by Kathleen Sawyer
“White as Snow” is a piece of book art that navigates the difficult ideological transition towards adulthood. The period of child development known as ‘foreclosure’ describes the refusal to enter the experimental phase most often associated with adolescence, in which the child tries out different experiences — often rebellious — as a fundamental part of forming their personality. A child who forecloses this period of freedom is unwilling to step outside their knowledge of themselves; instead choosing to remain frozen in one incarnation.
This work implements the ‘classic’ version of the Snow White story as a metaphor for foreclosure, as well as hinting at the consequences involved in maintaining purity and goodness (as defined in the fairytale genre itself). In the narrative, the active and cunning Queen is seen as transgressive and is punished, while the passive and personality-deficient Snow White is lauded as the ‘good’ character; a model for children to emulate. To step outside the rigid and restricted definition of what amounts to a positive female role model is to be irrevocably tainted as ‘bad.’ Anne Sexton’s poem on the subject depicts Snow White as a fragile china doll rolling her eyes open and shut, ever virginal, ever trapped within the limits of her self-imposed and immmobilising purity. The drawings animate as the pages are flipped, revealing a young girl (the model used was twelve) trapped under ice which slowly thaws, allowing her to blink at the viewer much like in the poem. However, the ice never fully melts and eventually freezes over once more, trapping the girl in the limits of her internalised self-restraint. In this way the character is ‘good’ only due to the lack of what is ‘bad;’ defined more by absence than presence.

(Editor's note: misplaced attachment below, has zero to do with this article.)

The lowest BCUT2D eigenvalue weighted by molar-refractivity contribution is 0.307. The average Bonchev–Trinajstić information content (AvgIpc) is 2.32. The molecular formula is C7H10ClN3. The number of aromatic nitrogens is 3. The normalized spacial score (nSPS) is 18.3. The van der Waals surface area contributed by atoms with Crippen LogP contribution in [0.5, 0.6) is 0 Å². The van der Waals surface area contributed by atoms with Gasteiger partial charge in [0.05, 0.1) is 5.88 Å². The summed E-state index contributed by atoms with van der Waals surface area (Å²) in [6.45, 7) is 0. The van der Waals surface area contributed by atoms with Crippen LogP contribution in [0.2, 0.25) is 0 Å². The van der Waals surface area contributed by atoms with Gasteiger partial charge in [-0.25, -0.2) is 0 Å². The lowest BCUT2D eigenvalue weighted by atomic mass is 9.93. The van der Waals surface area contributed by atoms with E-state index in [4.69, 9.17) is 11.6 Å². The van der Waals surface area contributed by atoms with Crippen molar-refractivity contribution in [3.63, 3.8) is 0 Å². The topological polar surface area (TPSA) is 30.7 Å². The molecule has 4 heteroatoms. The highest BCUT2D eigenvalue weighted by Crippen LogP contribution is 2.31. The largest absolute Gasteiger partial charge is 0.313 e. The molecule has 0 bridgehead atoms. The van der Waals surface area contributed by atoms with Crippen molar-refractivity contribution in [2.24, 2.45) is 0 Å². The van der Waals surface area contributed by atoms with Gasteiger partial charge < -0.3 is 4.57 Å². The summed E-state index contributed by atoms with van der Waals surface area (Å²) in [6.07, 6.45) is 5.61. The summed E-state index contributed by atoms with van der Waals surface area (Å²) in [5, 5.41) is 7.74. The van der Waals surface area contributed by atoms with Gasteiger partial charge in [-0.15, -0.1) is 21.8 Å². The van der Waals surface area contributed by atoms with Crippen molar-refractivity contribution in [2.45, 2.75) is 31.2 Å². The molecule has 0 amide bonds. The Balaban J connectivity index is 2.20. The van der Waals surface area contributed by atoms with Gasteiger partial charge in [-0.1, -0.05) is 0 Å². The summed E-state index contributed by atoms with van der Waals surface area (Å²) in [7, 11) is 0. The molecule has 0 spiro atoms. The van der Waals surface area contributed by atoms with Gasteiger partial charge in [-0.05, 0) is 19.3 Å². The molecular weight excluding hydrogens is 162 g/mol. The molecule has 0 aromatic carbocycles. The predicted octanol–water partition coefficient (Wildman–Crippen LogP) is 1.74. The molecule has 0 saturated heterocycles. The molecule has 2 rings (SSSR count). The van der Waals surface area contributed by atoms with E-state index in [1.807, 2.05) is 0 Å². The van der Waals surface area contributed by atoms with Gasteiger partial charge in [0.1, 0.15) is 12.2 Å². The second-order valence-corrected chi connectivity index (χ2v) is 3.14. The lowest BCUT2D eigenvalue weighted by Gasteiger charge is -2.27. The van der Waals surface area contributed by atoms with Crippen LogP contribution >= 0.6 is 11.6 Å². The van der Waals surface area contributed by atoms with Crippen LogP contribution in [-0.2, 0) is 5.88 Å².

Kathleen Sawyer is an art student and draughtsperson at Rhodes University, South Africa. Her Masters work investigates the societal impact of fairytales, focusing on themes of sexuality, femininity and coming-of-age. Her art can be found at KatSaw.com.
“White As Snow” won third place in Tiny Donkey’s Once Upon a Cartographer Contest.